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Tag Archives: Santiago

I have spent countless hours sifting through blog posts about Chile, reading Spanish novels (a term I use loosely as the current read happens to be a teen novel translated into Spanish from English), and just generally missing the place in the past few days. It feels like ages since I’ve seen many people that are like family to me: my boyfriend Francisco, his entire family, my once-host family, and the friends and acquaintances that made my time there incredible. I’m even missing the (insane, copious) amount of mayonnaise that they spread over every food item in their path (although I still do not miss manjar, that sticky caramel-y stick-to-your-arteries substance that Francisco adores). All in good time, I suppose–and in the meantime I can consider my explorations in the blogosphere a form of research for my quickly-approaching senior thesis about Mapuche art within Chilean culture.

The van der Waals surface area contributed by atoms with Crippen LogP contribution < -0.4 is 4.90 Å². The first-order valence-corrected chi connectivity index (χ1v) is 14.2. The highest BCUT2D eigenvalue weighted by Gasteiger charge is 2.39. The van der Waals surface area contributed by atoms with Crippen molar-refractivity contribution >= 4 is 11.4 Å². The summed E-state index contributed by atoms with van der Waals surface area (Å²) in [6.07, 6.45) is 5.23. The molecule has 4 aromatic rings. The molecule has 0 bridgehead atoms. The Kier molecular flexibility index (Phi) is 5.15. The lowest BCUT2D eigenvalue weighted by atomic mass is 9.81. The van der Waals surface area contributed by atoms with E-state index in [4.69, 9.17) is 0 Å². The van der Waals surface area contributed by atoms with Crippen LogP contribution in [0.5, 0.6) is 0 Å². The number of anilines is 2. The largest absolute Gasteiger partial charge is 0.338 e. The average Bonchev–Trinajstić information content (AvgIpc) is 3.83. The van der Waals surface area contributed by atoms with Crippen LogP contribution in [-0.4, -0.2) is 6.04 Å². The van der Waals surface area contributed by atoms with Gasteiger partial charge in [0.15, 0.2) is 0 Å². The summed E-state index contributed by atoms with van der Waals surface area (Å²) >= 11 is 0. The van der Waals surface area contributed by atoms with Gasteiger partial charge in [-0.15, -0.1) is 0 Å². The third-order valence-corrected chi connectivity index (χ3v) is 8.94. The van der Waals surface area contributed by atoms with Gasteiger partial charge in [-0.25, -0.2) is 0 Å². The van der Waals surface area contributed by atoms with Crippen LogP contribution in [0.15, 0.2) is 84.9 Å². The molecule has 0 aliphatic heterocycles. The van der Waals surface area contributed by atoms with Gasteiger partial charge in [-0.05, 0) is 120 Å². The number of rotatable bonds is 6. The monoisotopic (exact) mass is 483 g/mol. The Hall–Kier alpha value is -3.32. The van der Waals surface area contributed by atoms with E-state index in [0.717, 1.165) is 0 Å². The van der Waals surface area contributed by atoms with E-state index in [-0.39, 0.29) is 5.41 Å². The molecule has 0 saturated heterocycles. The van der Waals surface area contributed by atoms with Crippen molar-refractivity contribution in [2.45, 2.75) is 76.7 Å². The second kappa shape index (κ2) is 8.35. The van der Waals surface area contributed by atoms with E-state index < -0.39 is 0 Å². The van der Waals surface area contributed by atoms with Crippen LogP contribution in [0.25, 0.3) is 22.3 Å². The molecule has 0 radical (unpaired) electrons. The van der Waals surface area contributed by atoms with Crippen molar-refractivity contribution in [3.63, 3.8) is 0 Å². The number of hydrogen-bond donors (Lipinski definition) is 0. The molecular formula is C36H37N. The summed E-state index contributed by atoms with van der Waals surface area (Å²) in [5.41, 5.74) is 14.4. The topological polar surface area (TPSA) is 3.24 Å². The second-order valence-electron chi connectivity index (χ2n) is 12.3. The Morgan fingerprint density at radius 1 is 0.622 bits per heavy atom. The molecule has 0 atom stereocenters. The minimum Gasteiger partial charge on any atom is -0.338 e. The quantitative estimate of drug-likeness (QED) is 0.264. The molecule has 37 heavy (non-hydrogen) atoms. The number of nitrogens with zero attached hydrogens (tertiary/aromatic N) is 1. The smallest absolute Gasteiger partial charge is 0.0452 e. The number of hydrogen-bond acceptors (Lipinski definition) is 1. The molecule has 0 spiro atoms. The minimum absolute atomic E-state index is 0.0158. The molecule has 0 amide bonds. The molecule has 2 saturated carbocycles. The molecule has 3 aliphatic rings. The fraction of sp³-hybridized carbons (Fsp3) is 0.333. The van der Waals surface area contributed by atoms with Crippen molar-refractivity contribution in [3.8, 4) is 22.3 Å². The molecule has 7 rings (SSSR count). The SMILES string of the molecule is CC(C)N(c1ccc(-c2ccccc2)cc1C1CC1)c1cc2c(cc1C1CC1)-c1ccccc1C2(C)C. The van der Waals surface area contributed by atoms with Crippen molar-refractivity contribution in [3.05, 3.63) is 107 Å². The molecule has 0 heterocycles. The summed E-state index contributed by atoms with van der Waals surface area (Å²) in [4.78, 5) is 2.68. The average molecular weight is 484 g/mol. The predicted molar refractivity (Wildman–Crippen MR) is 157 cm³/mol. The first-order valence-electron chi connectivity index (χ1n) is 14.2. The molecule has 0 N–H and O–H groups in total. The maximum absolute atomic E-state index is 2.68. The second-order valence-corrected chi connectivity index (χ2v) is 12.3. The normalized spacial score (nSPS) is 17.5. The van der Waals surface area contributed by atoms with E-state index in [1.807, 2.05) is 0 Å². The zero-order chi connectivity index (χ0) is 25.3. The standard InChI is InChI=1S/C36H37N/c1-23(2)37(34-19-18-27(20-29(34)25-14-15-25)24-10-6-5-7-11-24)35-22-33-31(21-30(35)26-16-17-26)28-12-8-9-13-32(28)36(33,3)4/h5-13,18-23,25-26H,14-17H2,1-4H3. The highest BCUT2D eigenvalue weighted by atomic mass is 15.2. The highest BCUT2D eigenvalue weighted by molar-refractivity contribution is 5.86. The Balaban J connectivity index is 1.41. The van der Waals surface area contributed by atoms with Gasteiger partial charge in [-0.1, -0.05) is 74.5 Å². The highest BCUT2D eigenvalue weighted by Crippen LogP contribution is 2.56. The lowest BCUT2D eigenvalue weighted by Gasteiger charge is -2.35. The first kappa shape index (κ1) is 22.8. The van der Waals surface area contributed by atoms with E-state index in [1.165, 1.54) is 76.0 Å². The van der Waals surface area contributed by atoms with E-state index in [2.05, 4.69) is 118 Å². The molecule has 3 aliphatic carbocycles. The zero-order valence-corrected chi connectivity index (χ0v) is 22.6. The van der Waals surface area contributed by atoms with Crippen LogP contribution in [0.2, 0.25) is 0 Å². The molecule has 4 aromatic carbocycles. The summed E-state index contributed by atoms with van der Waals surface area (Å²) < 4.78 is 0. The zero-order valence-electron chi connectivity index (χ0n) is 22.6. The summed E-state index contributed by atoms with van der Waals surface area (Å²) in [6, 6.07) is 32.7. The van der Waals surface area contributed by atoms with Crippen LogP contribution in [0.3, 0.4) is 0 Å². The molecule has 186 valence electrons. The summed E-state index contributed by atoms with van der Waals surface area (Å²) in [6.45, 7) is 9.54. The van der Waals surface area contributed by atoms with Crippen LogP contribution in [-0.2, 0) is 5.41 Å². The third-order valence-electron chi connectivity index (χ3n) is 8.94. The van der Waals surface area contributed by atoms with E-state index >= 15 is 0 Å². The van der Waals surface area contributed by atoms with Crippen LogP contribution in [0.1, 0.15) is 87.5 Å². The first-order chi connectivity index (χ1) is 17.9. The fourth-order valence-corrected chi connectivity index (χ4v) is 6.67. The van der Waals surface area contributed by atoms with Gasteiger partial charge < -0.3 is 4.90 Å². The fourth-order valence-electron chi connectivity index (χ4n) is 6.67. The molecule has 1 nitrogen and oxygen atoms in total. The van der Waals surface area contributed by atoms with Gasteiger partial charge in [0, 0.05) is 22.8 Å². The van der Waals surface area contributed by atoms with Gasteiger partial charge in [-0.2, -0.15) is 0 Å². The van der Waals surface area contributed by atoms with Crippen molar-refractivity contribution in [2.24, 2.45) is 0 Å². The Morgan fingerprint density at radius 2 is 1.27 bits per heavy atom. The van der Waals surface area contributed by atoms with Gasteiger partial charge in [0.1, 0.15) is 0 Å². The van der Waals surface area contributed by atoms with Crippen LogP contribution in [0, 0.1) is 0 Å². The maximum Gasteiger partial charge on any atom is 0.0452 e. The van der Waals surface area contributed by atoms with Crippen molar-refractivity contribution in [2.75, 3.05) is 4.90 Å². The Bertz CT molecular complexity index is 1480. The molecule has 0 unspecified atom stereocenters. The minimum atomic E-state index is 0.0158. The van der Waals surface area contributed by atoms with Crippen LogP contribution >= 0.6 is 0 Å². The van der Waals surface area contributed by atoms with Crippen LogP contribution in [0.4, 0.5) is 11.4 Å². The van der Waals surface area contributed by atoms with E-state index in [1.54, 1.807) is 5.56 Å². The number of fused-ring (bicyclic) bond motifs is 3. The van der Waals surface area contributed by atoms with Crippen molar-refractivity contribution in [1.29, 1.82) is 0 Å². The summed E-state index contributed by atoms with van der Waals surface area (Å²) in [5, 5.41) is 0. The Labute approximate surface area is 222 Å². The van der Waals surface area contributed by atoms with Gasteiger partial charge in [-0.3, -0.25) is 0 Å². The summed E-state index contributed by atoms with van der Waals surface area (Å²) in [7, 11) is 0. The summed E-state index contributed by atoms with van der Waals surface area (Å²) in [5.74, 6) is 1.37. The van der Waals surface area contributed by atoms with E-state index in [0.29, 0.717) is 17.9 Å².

I’m getting knee-deep into my exhibition on John Baeder now. I’m a few paragraphs into my rough draft, which needs to be finished within the week–I think I should start hitting the library soon or else I’m never going to get anything done.

I’m also going to be working with the head of academic programs at the Museo Larco in Lima, Peru in order to create new material having to do with Latin American Art for Smarthistory–the website is a fantastic resource for Western art, but is notably lacking in academic articles about the art of the Americas, Africa, Oceania or Asia, which they are in the process of correcting.

Anyway, here is a picture of the Museé de la Mode et du Design in Paris, where I was lucky enough to be able to visit an exhibit on the trademark style of the Spanish couturier Balenciaga maintained throughout the past 100 or so years: